Descriptions of your previous positions in the Experience section no longer display by default. Now, your most recent position will display in full, but older roles require the viewer to click to see the full description. Like your Summary, LinkedIn is shifting the focus to the top, emphasizing your most recent experience. You’ll want to be sure that you have a description in place for your current or most recent role, and that it reflects the skills and expertise that are relevant to what you’re currently pursuing. Take advantage of the spotlight on this most recent position by adding multimedia samples of your work here.
Even though descriptions of older positions no longer display by default, it’s still worth your time to describe those roles. Interested recruiters and connections will likely take the time to see what information you’ve shared, and the keywords you use to describe each experience can help lead them to your profile in a search.
We’ve been waiting awhile for LinkedIn to make the Skills and Endorsements feature more relevant, and this recent update may actually make it useful. Here are the changes you need to know about:
- Viewers will now only see your top three skills by default. To see more, they’ll need to click to “view more.” Your top three skills are ranked automatically by LinkedIn based on the number of endorsements you have—but you can rearrange the list manually. Just click the edit icon and drag to reorder your skills.
- LinkedIn will help you seek endorsements for the skills you list first: “Tip: check that your skills are listed in order of the strengths you want to highlight and we’ll do the rest by targeting suggestions for those top skills.” If you want to build awareness for one of your less-endorsed skills, try putting it near the top of your list.
- Viewers will now see the most relevant endorsements first. One of the banes of the Skills feature has always been the indiscriminate endorsement algorithm—it was too easy for people who didn’t know you well to endorse you for skills you didn’t have or care about. Now, not only will LinkedIn help you seek out more relevant endorsements, the platform will also display the most relevant endorsements to people viewing your profile. Rather than just show the total count of how many people have clicked to endorse you for a skill, LinkedIn will feature the endorsements you’ve received from people recognized for that skill, and endorsements from mutual connections and colleagues.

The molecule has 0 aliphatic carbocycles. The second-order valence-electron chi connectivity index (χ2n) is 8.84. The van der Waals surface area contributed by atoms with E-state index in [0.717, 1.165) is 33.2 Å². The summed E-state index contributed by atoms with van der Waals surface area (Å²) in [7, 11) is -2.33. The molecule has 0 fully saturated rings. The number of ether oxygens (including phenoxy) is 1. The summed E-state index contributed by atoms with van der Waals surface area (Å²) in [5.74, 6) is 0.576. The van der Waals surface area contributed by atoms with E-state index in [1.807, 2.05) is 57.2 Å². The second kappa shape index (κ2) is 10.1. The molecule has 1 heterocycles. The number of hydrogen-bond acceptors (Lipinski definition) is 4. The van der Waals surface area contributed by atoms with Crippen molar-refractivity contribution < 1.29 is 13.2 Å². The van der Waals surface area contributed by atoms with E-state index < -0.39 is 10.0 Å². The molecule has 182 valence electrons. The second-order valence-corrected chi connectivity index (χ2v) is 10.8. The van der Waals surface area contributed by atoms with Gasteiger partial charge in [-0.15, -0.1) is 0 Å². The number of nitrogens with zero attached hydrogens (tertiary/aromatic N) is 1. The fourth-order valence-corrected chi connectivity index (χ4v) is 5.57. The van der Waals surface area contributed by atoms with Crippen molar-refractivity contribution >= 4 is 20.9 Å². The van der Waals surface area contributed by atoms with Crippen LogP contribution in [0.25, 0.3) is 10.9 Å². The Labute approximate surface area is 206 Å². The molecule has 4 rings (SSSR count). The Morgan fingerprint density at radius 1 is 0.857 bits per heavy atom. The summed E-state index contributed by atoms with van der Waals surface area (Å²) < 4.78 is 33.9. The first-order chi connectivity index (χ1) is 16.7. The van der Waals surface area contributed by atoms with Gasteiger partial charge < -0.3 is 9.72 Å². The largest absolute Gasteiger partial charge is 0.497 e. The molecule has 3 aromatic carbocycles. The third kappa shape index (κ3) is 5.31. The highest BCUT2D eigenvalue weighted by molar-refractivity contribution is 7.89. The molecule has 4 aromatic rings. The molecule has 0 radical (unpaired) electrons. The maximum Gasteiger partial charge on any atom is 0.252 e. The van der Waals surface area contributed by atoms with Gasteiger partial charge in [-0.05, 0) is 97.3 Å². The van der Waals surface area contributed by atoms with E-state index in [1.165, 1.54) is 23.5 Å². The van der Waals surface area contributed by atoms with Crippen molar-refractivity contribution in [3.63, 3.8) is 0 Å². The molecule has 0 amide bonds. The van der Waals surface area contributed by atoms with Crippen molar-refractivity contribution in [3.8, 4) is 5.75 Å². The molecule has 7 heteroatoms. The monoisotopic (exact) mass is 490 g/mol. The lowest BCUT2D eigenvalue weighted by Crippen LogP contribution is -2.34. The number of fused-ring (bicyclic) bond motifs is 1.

Inviting others to connect is now much simpler. LinkedIn used to require you to justify how you knew someone before inviting them to connect. Did you work together? Did you go to school together? Are you friends? That process was often a hindrance to trying to connect with new people outside of your immediate network. In the new version of the site, the process is much simpler. When you click the “Connect” button on someone’s profile, you’re now given two options: “Send now” or “Add a note.” Selecting “Send now” will send a boilerplate invitation to connect, while choosing “Add a note” will give you 300 characters to personalize the invitation. We recommend always adding a note to provide some context to who you are and why you’d like to connect. This is an opportunity to be a bit more polite and engaging in your outreach, and increases the chances your invitation to connect will be accepted.
Recommendations have been relocated and simplified. The process of requesting a recommendation on LinkedIn used to be buried within profile settings, and was much more focused on the specific time and place in which you worked with someone. Now it’s simpler and more intuitive. To request a recommendation, simply go to the profile of the person you’d like to have recommend you (you do need to already be directly connected) and click the “…” icon in the top right of their profile page. From the drop-down menu, choose “Request a recommendation.” You can then specify your relationship and how you know each other, followed by a blank text box in which you can personalize the request. Recommendations used to display directly below the roles for which you were recommended, but now they are simply gathered at the bottom of your profile under “Recommendations,” and are no longer organized by company.
Social media is a powerful tool in today’s job search, but it can be tricky to wield when you’re currently employed. You know you need to be more visible on LinkedIn—but not so visible that it’s obvious to your boss that you’re on the market. What’s a savvy job seeker to do? Switch on LinkedIn’s new Open Candidates mode, which allows you to privately signal to recruiters that you’re open to new opportunities. (While you’re at it, update your Privacy settings to toggle off notifications to your network about changes you make to your profile, and optimize your LinkedIn profile for your job search.)
Once you’ve networked your way to a new job offer, use the new LinkedIn Salary tool to negotiate competitive compensation. With over 460 million users, LinkedIn has amassed a lot of data on careers today. The new Salary tool allows you to search by job title and location to benchmark salaries by industry, company size, years of experience, and education level.
While LinkedIn has rolled out some helpful new features for job seekers, the platform redesign does require making some changes to your profile. Now is a great time to update your profile and get ahead of the curve for 2017.